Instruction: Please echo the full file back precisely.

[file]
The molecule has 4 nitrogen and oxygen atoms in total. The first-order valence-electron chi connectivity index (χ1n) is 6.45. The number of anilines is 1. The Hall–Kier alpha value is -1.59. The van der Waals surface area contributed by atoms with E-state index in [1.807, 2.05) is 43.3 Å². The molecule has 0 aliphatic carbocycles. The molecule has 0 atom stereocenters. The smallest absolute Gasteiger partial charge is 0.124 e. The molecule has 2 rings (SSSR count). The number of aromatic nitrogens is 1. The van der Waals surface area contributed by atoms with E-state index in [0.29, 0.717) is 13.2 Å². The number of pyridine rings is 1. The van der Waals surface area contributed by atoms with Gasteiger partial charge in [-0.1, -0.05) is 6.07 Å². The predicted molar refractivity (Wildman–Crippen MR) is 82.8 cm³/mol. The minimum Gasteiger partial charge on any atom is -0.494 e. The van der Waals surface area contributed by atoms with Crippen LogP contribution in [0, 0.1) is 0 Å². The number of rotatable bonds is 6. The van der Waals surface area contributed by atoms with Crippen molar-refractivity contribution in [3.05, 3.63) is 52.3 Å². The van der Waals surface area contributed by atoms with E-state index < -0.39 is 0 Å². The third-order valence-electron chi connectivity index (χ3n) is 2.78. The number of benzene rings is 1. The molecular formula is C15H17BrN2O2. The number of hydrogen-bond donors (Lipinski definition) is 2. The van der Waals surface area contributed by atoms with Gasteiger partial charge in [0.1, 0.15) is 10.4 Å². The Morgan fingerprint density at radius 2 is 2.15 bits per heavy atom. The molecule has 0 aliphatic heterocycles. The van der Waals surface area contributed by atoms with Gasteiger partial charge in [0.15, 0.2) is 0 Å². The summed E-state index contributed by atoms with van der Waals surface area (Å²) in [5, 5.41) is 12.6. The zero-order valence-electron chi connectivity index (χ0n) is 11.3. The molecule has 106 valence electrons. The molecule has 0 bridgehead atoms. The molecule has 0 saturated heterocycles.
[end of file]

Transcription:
The molecule has 4 nitrogen and oxygen atoms in total. The first-order valence-electron chi connectivity index (χ1n) is 6.45. The number of anilines is 1. The Hall–Kier alpha value is -1.59. The van der Waals surface area contributed by atoms with E-state index in [1.807, 2.05) is 43.3 Å². The molecule has 0 aliphatic carbocycles. The molecule has 0 atom stereocenters. The smallest absolute Gasteiger partial charge is 0.124 e. The molecule has 2 rings (SSSR count). The number of aromatic nitrogens is 1. The van der Waals surface area contributed by atoms with E-state index in [0.29, 0.717) is 13.2 Å². The number of pyridine rings is 1. The van der Waals surface area contributed by atoms with Gasteiger partial charge in [-0.1, -0.05) is 6.07 Å². The predicted molar refractivity (Wildman–Crippen MR) is 82.8 cm³/mol. The minimum Gasteiger partial charge on any atom is -0.494 e. The van der Waals surface area contributed by atoms with Crippen LogP contribution in [0, 0.1) is 0 Å². The number of rotatable bonds is 6. The van der Waals surface area contributed by atoms with Crippen molar-refractivity contribution in [3.05, 3.63) is 52.3 Å². The van der Waals surface area contributed by atoms with E-state index < -0.39 is 0 Å². The third-order valence-electron chi connectivity index (χ3n) is 2.78. The number of benzene rings is 1. The molecular formula is C15H17BrN2O2. The number of hydrogen-bond donors (Lipinski definition) is 2. The van der Waals surface area contributed by atoms with Gasteiger partial charge in [0.1, 0.15) is 10.4 Å². The Morgan fingerprint density at radius 2 is 2.15 bits per heavy atom. The molecule has 0 aliphatic heterocycles. The van der Waals surface area contributed by atoms with Gasteiger partial charge in [0.15, 0.2) is 0 Å². The summed E-state index contributed by atoms with van der Waals surface area (Å²) in [5, 5.41) is 12.6. The zero-order valence-electron chi connectivity index (χ0n) is 11.3. The molecule has 106 valence electrons. The molecule has 0 bridgehead atoms. The molecule has 0 saturated heterocycles.